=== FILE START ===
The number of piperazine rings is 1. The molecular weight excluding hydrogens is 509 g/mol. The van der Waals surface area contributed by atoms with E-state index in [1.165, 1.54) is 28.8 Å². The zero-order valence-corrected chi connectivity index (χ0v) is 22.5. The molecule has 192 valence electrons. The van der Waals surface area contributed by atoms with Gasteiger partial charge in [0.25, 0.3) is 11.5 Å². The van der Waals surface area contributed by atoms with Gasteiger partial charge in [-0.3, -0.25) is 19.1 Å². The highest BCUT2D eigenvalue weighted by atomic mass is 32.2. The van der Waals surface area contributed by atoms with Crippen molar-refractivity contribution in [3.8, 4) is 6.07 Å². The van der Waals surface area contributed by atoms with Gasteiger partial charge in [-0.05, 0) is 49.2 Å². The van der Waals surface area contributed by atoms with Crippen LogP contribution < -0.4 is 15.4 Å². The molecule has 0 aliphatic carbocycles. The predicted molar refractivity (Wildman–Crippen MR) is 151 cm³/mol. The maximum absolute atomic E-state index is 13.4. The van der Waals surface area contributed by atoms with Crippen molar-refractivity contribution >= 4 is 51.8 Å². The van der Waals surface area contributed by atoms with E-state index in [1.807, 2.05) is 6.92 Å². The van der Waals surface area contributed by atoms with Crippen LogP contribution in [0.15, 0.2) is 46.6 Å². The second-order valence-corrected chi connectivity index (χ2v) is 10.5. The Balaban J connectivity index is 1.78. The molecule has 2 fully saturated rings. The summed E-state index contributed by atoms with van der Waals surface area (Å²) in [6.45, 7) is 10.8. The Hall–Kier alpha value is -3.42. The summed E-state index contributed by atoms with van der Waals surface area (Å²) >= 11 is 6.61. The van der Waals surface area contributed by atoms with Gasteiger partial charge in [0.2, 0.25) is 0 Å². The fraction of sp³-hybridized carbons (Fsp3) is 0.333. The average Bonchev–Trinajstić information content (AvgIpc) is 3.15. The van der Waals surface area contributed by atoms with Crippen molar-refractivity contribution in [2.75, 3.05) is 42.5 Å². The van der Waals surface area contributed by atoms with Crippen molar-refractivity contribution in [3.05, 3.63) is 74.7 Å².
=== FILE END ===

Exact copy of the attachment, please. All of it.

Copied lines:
The number of piperazine rings is 1. The molecular weight excluding hydrogens is 509 g/mol. The van der Waals surface area contributed by atoms with E-state index in [1.165, 1.54) is 28.8 Å². The zero-order valence-corrected chi connectivity index (χ0v) is 22.5. The molecule has 192 valence electrons. The van der Waals surface area contributed by atoms with Gasteiger partial charge in [0.25, 0.3) is 11.5 Å². The van der Waals surface area contributed by atoms with Gasteiger partial charge in [-0.3, -0.25) is 19.1 Å². The highest BCUT2D eigenvalue weighted by atomic mass is 32.2. The van der Waals surface area contributed by atoms with Crippen molar-refractivity contribution in [3.8, 4) is 6.07 Å². The van der Waals surface area contributed by atoms with Gasteiger partial charge in [-0.05, 0) is 49.2 Å². The van der Waals surface area contributed by atoms with Crippen LogP contribution < -0.4 is 15.4 Å². The molecule has 0 aliphatic carbocycles. The predicted molar refractivity (Wildman–Crippen MR) is 151 cm³/mol. The maximum absolute atomic E-state index is 13.4. The van der Waals surface area contributed by atoms with Crippen molar-refractivity contribution >= 4 is 51.8 Å². The van der Waals surface area contributed by atoms with E-state index in [1.807, 2.05) is 6.92 Å². The van der Waals surface area contributed by atoms with Crippen LogP contribution in [0.15, 0.2) is 46.6 Å². The second-order valence-corrected chi connectivity index (χ2v) is 10.5. The Balaban J connectivity index is 1.78. The molecule has 2 fully saturated rings. The summed E-state index contributed by atoms with van der Waals surface area (Å²) in [6.45, 7) is 10.8. The Hall–Kier alpha value is -3.42. The summed E-state index contributed by atoms with van der Waals surface area (Å²) >= 11 is 6.61. The van der Waals surface area contributed by atoms with Gasteiger partial charge in [0.2, 0.25) is 0 Å². The fraction of sp³-hybridized carbons (Fsp3) is 0.333. The average Bonchev–Trinajstić information content (AvgIpc) is 3.15. The van der Waals surface area contributed by atoms with Crippen molar-refractivity contribution in [2.75, 3.05) is 42.5 Å². The van der Waals surface area contributed by atoms with Crippen molar-refractivity contribution in [3.05, 3.63) is 74.7 Å².